Project Description

There’s little doubt rich kids get all the goodies: the cell phones by age four; spa treatments at six, private schools, BMW’s for turning sixteen, ski trips to Aspen, cushy jobs with the family company even though you have the math skills of a cocker spaniel. It’s enough to make you want Bill Gates to adopt you right now, even if you’re forty.

And research has revealed that being not a poor kid gives you a head start in life by giving you a head start in language development. An article in Time Magazine you can read here discusses the research of Betty Hart and Todd Risley who found that poor kids entered preschool knowing only fifty percent of the words as kids raised by college educated professionals. This was because these kids heard only half as many unique words spoken to them at home, meaning they spent the next twelve years playing catch-up to their wealthier classmates. When people talk about poverty being a self-sustaining cycle, this is what they’re taking about. If you can’t compete in first grade then you won’t be able to compete in seventh grade and by the time you’re sixteen you’re either pregnant or a dropout or planning on a career where limited language skills only require you to know the words “crack”, “police,” and “bail.”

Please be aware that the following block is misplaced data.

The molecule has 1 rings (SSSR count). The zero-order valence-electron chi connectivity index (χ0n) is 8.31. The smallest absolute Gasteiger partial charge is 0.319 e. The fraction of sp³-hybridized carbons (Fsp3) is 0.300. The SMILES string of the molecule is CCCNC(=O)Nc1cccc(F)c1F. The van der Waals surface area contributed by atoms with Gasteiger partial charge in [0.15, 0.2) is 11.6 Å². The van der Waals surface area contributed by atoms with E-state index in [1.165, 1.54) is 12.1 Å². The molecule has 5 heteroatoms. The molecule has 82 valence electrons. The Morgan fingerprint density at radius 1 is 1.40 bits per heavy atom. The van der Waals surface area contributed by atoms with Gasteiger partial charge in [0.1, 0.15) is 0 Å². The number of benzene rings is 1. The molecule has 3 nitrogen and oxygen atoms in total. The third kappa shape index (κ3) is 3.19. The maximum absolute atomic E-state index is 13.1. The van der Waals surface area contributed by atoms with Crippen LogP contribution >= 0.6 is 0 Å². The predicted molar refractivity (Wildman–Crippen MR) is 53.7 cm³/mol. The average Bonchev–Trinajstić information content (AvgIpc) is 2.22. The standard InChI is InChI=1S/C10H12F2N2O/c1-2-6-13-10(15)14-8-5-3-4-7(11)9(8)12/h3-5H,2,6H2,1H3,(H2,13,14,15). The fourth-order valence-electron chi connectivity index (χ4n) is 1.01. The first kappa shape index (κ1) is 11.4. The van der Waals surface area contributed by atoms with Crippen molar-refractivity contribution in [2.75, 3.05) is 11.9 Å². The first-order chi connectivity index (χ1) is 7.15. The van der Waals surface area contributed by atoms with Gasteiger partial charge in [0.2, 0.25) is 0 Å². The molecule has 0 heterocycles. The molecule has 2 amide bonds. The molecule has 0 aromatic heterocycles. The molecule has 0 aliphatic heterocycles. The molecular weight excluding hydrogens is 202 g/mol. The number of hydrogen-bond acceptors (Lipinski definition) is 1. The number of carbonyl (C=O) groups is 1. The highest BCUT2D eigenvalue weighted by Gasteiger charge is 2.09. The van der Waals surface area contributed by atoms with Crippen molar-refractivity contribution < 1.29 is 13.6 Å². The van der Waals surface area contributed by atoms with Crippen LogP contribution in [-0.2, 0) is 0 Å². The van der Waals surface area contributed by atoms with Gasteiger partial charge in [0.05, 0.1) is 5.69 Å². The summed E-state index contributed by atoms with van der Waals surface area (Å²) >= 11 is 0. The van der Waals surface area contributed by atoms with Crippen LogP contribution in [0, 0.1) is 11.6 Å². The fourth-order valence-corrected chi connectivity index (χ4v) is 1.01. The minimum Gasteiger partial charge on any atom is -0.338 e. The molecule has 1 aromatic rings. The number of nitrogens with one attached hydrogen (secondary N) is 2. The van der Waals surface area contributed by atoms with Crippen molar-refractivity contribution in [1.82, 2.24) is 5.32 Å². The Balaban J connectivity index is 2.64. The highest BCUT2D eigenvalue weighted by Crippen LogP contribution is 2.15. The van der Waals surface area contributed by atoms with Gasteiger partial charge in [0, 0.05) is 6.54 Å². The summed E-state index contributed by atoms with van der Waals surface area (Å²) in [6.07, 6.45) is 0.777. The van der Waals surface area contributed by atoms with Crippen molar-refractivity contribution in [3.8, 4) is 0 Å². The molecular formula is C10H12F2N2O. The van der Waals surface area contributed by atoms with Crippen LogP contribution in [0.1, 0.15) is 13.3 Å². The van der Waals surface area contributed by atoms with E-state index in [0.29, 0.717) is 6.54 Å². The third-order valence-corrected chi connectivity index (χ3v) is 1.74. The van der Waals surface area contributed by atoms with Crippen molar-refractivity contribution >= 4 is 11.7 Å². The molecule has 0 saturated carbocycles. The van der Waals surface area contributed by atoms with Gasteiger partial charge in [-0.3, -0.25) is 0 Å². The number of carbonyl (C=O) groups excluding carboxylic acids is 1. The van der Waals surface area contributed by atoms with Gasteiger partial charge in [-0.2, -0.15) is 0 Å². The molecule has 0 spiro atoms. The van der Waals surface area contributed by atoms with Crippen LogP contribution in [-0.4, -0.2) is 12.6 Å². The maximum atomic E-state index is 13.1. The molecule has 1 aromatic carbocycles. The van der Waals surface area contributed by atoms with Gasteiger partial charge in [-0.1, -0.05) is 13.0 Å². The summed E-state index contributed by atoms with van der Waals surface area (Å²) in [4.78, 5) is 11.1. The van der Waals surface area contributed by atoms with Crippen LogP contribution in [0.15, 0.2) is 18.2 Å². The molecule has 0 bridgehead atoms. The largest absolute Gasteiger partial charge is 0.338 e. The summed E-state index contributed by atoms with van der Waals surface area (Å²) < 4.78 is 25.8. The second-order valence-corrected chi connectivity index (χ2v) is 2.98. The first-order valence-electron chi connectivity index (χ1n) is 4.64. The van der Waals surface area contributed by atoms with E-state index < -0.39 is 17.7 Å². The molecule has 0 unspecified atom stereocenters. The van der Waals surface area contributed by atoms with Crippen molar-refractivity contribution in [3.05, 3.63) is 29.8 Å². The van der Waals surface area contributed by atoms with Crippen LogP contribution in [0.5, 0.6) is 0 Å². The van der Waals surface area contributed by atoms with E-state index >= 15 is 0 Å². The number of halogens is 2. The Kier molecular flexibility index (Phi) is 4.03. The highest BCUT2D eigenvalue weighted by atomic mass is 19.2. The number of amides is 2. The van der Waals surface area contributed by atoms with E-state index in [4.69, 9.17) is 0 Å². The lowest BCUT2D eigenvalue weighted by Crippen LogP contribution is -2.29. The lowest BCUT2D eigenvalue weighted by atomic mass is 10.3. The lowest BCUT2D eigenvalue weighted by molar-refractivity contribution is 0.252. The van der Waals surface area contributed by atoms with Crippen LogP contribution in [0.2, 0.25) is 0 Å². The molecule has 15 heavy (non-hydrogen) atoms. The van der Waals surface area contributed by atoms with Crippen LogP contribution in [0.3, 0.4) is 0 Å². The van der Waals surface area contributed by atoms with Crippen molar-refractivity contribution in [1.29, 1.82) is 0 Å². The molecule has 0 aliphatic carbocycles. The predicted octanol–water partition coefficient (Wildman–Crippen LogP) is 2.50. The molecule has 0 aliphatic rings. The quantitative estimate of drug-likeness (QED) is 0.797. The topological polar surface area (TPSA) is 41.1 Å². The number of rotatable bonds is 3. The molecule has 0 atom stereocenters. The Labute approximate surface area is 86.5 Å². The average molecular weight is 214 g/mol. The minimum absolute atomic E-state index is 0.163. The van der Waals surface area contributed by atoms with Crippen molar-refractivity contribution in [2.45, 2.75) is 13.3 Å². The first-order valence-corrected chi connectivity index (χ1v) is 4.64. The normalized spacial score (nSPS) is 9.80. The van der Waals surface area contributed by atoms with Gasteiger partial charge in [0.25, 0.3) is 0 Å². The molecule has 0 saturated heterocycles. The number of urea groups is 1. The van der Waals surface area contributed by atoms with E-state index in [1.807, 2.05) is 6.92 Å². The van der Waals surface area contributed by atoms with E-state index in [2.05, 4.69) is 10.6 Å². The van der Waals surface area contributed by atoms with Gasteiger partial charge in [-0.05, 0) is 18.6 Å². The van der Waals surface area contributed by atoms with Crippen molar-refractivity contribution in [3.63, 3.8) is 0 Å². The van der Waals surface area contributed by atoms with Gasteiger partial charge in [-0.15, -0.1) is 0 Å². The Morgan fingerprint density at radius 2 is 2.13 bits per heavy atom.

But all is not rosy for Buffy and Heath either. The same research reveals that rich kids can suffer the same effects of inept parenting as kids from the projects, only they can talk better. Because often, the rich are too rich to pay attention to their kids, or they plow through a succession nannies subjecting their children over and over again to the stresses of abandonment. My wife has seen the same thing in twenty years of teaching. She has taught at some of the most exclusive schools in the country as well as inner city schools where police patrolled the halls. She told me about the time a limo pulled up at a private school and out tumbled the scion of a world class real estate mogul . . . barefooted. No one noticed at the mansion the child had no shoes. Teachers would frequently have to give this child lunch money because neither his mother or his father or his nanny or his governess or his driver really gave a damn. She saw the same neglect at the inner city school: kids with no coats, no lunch money, no books, no parents around, no hope. Rich kids, poor kids, if parents aren’t around or disinterested the result is the same: a young child who grows up to be bitter, angry, self-absorbed and well, just like his parents.

The bottom line is this: high quality child care is more important than the quantity of goodies we rush to supply our children. Spending time with them is more important than spending money on them. Parents who know this raise ready to face the world, no matter how big their home.

“And research has revealed that being not a poor kid gives you a head start in life by giving you a head start in language development.”